Dementia is a deterioration of intellectual function and other cognitive skills, leading to a decline in the ability to perform activities of daily living. Dementia is progressive decline in cognitive function due to damage or disease in the brain beyond what might be expected from normal aging. Particularly affected areas may be memory, attention, language and
problem solving, although particularly in the later stages of the condition, affected persons may be disoriented in time (not knowing what day, week, month or year it is), place (not knowing where they are) and person (not knowing who they are).
Dementia is a group of symptoms caused by gradual death of brain cells. The loss of cognitive abilities that occurs with dementia leads to impairments in memory, reasoning, planning, and personality. While the overwhelming number of people with dementia are elderly, it is not an inevitable part of aging. Instead, dementia is caused by specific brain diseases. Alzheimer's disease is the most common cause, followed by vascular or multi-infarct dementia.
There are many causes of dementia, but the three most common are Alzheimer's disease, multi-infarct or vascular disease, and Lewy body disease. Alzheimer's accounts for about 50 percent of all dementia cases and is the result of nerve cell changes and a loss of brain cells. Approximately 11 percent of people older than 65 have Alzheimer's disease. Unlike Alzheimer's, multi-infarct dementia is caused by a series of small strokes. Lewy body dementia has symptoms of both Alzheimer's and Parkinson's. Parkinson's is caused by a reduction of the chemical dopamine, a substance that is essential to transmit brain signals. Symptoms of Parkinson's include tremor, stiffness and slowed movement. Parkinson's is a degenerative disease, and it is treatable but not curable.
Dementia is one of the most serious disorders affecting the elderly. The prevalence of dementia increases rapidly with age. The prevalence of dementia has been difficult to determine, partly because of differences in definition among different studies, and partly because there is some normal decline in functional ability with age. Dementia is most common in elderly people; it used to be called senility and was considered a normal part of aging. Dementia affects 5–8% of all people between ages 65 and 74, and up to 20% of those between 75 and 84. Estimates for dementia in those 85 and over range from 30–47%. Between two and four million Americans have Alzheimer's disease; that number is expected to grow to as many as 14 million by the middle of the 21st century as the population as a whole ages.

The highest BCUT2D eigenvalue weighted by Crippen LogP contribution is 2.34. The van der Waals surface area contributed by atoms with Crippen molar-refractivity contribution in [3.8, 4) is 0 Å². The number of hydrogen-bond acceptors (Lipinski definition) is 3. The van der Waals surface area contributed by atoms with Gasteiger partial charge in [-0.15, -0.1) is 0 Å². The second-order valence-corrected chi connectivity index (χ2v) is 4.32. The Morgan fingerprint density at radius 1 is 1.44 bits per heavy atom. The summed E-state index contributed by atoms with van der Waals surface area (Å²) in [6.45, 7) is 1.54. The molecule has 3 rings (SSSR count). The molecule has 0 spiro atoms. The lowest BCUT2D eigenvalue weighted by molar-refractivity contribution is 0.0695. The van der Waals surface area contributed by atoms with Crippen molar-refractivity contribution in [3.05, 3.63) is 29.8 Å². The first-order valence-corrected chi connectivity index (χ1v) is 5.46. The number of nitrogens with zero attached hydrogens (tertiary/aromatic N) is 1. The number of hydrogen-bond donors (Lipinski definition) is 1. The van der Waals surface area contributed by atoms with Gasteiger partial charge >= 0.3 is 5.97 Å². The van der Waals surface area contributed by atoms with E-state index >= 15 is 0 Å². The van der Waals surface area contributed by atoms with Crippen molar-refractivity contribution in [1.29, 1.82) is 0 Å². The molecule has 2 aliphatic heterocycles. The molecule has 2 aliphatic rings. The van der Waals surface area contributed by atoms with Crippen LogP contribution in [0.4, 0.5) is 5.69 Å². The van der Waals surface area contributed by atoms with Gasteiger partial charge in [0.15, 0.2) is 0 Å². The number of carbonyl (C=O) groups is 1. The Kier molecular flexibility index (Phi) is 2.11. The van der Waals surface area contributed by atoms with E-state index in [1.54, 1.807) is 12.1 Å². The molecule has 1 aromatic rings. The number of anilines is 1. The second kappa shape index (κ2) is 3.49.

Dementia is a very serious condition that results in significant financial and human costs. When someone has dementia, brain cells are damaged and die faster than they would normally. Losing brain cells means that the brain does not work as well as it should, and gradually people lose the ability to do things. Often, memory is affected first and people forget important facts such as the name of their husband or wife. Later, as the illness progresses, people get confused about things like where they are, what day it is or who other people are. People with dementia may become listless and lose interest in activities that have previously been important to them. In the later stages, people lose the ability to look after themselves and may need help with washing, dressing and eating. Conversation becomes repetitive and the same question may be repeated over and over.
The cost of dementia can be considerable. While most people with dementia are retired and do not suffer income losses from their disease, the cost of care is often enormous. Financial burdens include lost wages for family caregivers, medical supplies and drugs, and home modifications to ensure safety. Nursing home care may cost several thousand dollars a month or more. The psychological cost is not as easily quantifiable but can be even more profound. The person with dementia loses control of many of the essential features of his life and personality, and loved ones lose a family member even as they continue to cope with the burdens of increasing dependence and unpredictability.
EDIT: Nope, people used to think that Dimentia just meant that you were getting old, but then realized that some people were losing their memory, skills, and speech much quicker than others. Alzheimers is basically the same thing, but Dementia is much much more advanced. People with Alzheimers can do mental exercises to remember things, people with Dementia remember things, but dont say them or do them right. For example, in her mind, my grandmother knows that the dogs are dogs and they go woof. But she gets "doggies" and "kitties" mixed up very easily, as well as other things. Like I said before, she often forgets that she has Dimentia and mixes up her current life with the things she could do in the past.
my grandmother has it. she calles the dogs 'kitties' she thinks my stepmom is my real mom, and she thinks that soon she'll be checking herself out of the nursing home she's in, getting a car, getting a job, teaching dance again [she used to be a dance teacher], and buying a house. Its really sad.
· 1 decade ago